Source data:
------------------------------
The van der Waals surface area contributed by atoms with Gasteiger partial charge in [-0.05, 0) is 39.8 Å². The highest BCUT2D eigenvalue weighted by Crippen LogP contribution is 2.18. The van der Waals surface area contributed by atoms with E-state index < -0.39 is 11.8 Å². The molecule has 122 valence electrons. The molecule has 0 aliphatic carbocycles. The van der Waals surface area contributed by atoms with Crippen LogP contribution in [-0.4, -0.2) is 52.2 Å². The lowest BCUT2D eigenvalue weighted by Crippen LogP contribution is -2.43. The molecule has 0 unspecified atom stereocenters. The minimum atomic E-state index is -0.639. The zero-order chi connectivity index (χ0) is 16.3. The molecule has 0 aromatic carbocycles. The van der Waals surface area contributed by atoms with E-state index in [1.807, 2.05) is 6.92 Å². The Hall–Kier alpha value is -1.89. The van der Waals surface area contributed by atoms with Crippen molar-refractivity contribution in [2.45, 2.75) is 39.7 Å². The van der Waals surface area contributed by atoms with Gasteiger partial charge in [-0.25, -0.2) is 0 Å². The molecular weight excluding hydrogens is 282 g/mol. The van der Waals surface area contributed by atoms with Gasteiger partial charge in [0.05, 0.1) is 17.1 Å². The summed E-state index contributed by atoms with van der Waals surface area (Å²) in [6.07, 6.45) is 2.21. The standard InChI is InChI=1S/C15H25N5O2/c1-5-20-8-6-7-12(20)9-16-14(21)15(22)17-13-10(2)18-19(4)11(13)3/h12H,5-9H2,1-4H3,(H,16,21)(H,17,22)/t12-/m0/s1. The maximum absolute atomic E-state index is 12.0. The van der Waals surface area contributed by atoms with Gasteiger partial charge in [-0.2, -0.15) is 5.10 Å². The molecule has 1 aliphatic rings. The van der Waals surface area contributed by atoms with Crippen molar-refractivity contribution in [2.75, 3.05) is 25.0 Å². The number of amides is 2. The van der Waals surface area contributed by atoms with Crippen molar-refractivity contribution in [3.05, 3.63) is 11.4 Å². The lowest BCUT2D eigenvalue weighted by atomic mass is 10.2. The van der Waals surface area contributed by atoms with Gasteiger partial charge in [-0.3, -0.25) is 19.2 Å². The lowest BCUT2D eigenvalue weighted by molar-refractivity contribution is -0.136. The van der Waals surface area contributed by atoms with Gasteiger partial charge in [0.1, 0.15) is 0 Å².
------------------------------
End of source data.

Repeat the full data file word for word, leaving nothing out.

The van der Waals surface area contributed by atoms with Gasteiger partial charge in [-0.05, 0) is 39.8 Å². The highest BCUT2D eigenvalue weighted by Crippen LogP contribution is 2.18. The van der Waals surface area contributed by atoms with E-state index < -0.39 is 11.8 Å². The molecule has 122 valence electrons. The molecule has 0 aliphatic carbocycles. The van der Waals surface area contributed by atoms with Crippen LogP contribution in [-0.4, -0.2) is 52.2 Å². The lowest BCUT2D eigenvalue weighted by Crippen LogP contribution is -2.43. The molecule has 0 unspecified atom stereocenters. The minimum atomic E-state index is -0.639. The zero-order chi connectivity index (χ0) is 16.3. The molecule has 0 aromatic carbocycles. The van der Waals surface area contributed by atoms with E-state index in [1.807, 2.05) is 6.92 Å². The Hall–Kier alpha value is -1.89. The van der Waals surface area contributed by atoms with Crippen molar-refractivity contribution in [2.45, 2.75) is 39.7 Å². The van der Waals surface area contributed by atoms with Gasteiger partial charge in [-0.25, -0.2) is 0 Å². The molecular weight excluding hydrogens is 282 g/mol. The van der Waals surface area contributed by atoms with Gasteiger partial charge in [0.05, 0.1) is 17.1 Å². The summed E-state index contributed by atoms with van der Waals surface area (Å²) in [6.07, 6.45) is 2.21. The standard InChI is InChI=1S/C15H25N5O2/c1-5-20-8-6-7-12(20)9-16-14(21)15(22)17-13-10(2)18-19(4)11(13)3/h12H,5-9H2,1-4H3,(H,16,21)(H,17,22)/t12-/m0/s1. The maximum absolute atomic E-state index is 12.0. The van der Waals surface area contributed by atoms with Gasteiger partial charge in [-0.2, -0.15) is 5.10 Å². The molecule has 1 aliphatic rings. The van der Waals surface area contributed by atoms with Crippen molar-refractivity contribution in [2.75, 3.05) is 25.0 Å². The number of amides is 2. The van der Waals surface area contributed by atoms with Crippen molar-refractivity contribution in [3.05, 3.63) is 11.4 Å². The lowest BCUT2D eigenvalue weighted by atomic mass is 10.2. The van der Waals surface area contributed by atoms with Gasteiger partial charge in [-0.3, -0.25) is 19.2 Å². The lowest BCUT2D eigenvalue weighted by molar-refractivity contribution is -0.136. The van der Waals surface area contributed by atoms with Gasteiger partial charge in [0.1, 0.15) is 0 Å².